by Natasha von Kaenel
The ten students in our Thursday night class rush to paint the last splashes of glaze on their final pots and clay sculptures, while instructor and Ceramics department head, Holly Coley stays busy downstairs, preparing the kiln for the two raku firings of the night.
The first will be horse hair raku, a technique originally discovered by the Native American Navajos. Legend has it that a Pueblo potter’s hair accidentally made contact with a hot pot as it was coming out of the kiln. Excited by the interesting design, the woman began experimenting, pressing straw, pine needles, feathers, and horse hair onto red hot pots.
“It’s a beautiful, very minimal way to decorate the surface of ceramics pieces,” Coley explains.
When the pots are ready, Coley removes them from the kiln, and students jump to quickly decorate their pieces before they cool. One student throws sugar on his pot, gasping as the granular pieces of sugar immediately burst into flame. Another carefully places a long black strand of thick horse hair on his white curved vessel, watching it sizzle and blacken the white clay body.
Coley says the best way to learn about the history of ceramics and the many different techniques is hands-on exploration. This project-based approach means each student can advance at their own pace, immediately applying the techniques and skills learned in the course to their personally designed, hand-built ceramic sculptures and creations.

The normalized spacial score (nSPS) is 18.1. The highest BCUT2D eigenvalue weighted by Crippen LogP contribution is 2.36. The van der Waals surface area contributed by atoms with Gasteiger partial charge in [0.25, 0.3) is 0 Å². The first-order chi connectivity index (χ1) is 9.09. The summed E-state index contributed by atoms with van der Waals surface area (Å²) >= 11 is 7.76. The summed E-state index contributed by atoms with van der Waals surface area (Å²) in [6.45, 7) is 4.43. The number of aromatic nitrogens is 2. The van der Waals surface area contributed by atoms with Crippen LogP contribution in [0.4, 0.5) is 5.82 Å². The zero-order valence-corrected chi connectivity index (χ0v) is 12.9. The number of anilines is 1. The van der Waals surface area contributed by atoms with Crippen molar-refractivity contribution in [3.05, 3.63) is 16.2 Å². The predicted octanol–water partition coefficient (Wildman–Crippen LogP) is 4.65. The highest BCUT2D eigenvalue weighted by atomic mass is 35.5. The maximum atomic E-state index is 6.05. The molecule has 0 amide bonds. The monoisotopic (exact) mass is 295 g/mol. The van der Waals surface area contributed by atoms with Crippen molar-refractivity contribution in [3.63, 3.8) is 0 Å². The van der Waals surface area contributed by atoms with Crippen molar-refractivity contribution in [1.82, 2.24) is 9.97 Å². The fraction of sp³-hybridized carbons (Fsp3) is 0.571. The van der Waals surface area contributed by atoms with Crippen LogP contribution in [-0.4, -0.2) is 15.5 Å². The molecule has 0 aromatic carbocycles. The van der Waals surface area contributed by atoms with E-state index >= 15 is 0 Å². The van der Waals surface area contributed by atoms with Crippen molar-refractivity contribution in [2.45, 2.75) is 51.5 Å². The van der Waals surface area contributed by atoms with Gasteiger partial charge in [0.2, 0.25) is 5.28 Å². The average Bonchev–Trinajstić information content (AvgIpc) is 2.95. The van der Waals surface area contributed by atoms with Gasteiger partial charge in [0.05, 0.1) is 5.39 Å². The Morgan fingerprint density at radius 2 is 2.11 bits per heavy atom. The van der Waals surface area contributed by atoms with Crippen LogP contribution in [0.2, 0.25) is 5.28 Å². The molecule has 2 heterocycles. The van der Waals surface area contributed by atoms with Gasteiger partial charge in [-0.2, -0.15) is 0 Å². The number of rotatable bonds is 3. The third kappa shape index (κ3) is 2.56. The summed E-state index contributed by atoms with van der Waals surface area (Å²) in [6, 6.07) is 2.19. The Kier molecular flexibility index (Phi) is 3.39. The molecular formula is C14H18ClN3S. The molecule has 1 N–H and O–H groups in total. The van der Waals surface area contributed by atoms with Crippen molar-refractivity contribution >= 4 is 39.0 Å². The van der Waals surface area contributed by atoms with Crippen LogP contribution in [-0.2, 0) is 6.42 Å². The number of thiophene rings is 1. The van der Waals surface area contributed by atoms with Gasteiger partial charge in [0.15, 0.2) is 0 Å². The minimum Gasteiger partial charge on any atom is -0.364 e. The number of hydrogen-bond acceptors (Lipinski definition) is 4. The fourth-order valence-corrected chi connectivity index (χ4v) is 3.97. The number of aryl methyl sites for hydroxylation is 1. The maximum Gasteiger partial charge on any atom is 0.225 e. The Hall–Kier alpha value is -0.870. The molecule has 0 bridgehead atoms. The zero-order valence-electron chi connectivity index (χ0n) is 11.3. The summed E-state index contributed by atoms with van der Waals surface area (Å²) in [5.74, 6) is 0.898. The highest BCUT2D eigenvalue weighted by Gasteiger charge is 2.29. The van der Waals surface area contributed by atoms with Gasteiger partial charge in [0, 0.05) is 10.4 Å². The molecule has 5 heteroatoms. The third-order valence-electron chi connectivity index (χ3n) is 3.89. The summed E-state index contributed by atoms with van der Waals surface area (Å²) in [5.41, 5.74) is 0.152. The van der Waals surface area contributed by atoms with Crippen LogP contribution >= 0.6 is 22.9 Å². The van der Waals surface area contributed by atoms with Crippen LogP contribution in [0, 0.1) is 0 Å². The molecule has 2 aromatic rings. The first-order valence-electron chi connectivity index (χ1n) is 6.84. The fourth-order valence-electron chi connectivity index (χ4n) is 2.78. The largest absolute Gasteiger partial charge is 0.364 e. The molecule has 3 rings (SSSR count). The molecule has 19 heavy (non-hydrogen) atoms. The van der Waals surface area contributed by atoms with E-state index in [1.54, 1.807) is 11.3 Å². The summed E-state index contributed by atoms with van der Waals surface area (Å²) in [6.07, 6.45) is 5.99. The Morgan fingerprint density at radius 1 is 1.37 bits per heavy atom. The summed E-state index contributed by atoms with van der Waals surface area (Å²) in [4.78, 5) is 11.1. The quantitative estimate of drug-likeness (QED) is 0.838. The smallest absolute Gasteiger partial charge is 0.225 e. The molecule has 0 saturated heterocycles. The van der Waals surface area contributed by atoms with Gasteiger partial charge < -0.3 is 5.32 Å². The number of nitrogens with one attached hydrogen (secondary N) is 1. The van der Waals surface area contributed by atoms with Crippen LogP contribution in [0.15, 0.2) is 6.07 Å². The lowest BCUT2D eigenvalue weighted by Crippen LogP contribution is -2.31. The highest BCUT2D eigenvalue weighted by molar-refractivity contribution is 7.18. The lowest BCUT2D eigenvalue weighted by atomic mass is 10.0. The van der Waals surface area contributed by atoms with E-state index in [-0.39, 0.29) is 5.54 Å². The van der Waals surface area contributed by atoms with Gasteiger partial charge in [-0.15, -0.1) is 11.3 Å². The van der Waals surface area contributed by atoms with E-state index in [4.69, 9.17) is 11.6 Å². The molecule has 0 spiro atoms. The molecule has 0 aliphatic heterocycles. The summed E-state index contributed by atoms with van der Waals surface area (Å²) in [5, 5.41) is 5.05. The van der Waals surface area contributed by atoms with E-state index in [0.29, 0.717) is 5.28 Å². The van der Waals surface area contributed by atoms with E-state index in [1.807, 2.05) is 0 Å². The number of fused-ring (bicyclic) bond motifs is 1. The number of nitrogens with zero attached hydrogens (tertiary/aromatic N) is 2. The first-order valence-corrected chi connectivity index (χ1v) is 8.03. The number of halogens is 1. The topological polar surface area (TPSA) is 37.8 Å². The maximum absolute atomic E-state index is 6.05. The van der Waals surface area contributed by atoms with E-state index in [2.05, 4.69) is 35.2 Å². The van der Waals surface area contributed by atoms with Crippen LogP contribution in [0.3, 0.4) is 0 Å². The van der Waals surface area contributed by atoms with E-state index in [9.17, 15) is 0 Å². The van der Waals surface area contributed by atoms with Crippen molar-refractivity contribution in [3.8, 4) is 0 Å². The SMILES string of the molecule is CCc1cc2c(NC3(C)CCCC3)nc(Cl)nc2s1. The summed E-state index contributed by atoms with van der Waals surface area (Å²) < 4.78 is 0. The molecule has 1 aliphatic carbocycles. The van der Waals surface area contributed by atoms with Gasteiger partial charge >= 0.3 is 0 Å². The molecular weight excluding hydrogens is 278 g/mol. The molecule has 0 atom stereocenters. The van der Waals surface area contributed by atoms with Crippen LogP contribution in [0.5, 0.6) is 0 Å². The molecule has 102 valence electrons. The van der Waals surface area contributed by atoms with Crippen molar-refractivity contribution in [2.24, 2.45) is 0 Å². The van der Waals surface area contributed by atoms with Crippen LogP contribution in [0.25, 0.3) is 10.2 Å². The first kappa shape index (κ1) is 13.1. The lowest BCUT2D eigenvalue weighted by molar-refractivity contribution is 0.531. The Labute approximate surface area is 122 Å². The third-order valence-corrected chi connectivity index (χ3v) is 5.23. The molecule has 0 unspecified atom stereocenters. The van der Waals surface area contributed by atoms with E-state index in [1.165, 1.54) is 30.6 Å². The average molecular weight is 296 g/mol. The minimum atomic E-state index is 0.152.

Ceramics students finish decorating their work, and wait for the next set of pots to finish firing, passing the time by roasting hot dogs over the escaping flames from the kiln.
The next firing is the more popular American raku. Here, pots are placed in the kiln for about 35 minutes until they reach an insane temperature of 1400°F. The work is then placed in a small container of combustible materials and covered to reduce the amount of oxygen during firing.
Coley’s hand-built fish is just about done with its raku firing. With a long pair of tongs, she pulls it out of the metal trashcan, letting small pieces of charred newspaper fall to the ground. “You can see the pearlescent shimmer it has,” she says, closely examining her newly fired fish. “It’s shining like a jewel.”
Raku firings, or firings in high reduction environments, are one of the only ways to get vibrant, sparkling colors in glaze ware. Raku glazes are rich in metal particles, which get pulled to the surface in hot, oxygen-deprived environments.
Looking closer at her fish’s bulging eyes, Coley laughs, “He does look kind of drunk though. He will look better once we take him upstairs and scrub all the soot off.”
And that he did. See the cleaned-up fish below, and more from this Ceramics I finale firing.